The Economist points out that the Brexiteers' trade deficit argument may not make much sense, however. [Brexit brief: Unfavourable trade winds, The Economist, March 26 2016]. What probably matters more is the share of exports, and roughly 45% of British exports go to other EU countries, while only around 7% of their exports come to Britain. While it is no doubt true that German carmakers will wish to continue selling into the British market, several EU countries barely trade with the UK at all. A new trade deal will likely be of little interest them. 

Moreover, the WTO rules do not remove tariffs on all products, so exports of cars to the EU would attract a tariff of about 10%, and both the WTO and Canadian arrangements exclude financial services which make up Britain's biggest exports to the EU.

These details aside, the key area of contention remains the likelihood of reaching advantageous trade agreements quickly after Brexit. Evaluating the competing claims and counterclaims is not straightforward, as all are based on uncertain and untestable assumptions about the ease of concluding new trade deals. There is a well-established body of economic theory, however, which can be used to shed some light on this issue, as well as on the likely outcomes of any negotiations, at least in relatively simple cases.  Nash bargaining theory (named after the mathematician and Nobel prize winning economist who's remarkable life was portrayed in the movie A Beautiful Mind), is the only fully developed economic theory for analysing bargaining situations and identifying the key factors which determine their outcomes.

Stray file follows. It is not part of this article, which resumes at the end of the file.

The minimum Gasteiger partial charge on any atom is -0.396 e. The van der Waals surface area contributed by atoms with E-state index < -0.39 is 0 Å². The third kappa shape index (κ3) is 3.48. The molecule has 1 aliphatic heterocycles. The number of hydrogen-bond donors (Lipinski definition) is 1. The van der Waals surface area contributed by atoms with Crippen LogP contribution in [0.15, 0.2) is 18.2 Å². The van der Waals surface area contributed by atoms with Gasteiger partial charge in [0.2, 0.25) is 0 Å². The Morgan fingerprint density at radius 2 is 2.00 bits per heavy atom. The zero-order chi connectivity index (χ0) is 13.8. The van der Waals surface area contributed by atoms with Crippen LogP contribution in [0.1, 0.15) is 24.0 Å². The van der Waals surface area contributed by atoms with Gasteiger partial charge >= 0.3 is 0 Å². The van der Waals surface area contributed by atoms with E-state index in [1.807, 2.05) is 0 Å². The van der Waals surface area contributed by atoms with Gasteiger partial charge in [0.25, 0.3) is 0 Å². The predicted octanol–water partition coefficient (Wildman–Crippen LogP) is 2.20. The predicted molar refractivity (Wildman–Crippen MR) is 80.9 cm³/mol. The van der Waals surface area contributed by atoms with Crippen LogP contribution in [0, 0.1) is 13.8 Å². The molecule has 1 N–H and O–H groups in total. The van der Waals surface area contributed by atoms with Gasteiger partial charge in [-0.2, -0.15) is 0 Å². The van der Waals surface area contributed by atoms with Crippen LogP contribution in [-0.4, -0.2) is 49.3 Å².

How can Nash bargaining theory be used to shed light on the post-Brexit UK/EU trade negotiations? A key factor in the negotiations is the fact that any trade deal with the EU requires the approval of all 27 other member countries (plus the European Parliament). This means that any member state, even if it has only negligible trading ties with the UK, can use its veto power to extort concessions before approving an agreement.

To see this in its simplest and starkest form, let us suppose that the post-Brexit EU consists of just two states, Germany and "Small". Also suppose, as the Brexiteers claim, that Germany places a great deal of importance on its trade with the UK, leaving the UK and Germany in symmetrical negotiating positions, or in positions of equal “bargaining power”. If trade between the two countries creates a total surplus (or what economists call "gains from trade") of 2X million Euros over the status quo of restricted or no trade, the Nash Bargaining Solution would allocate X to each side. That is, the gains from trade will be split equally between the two countries.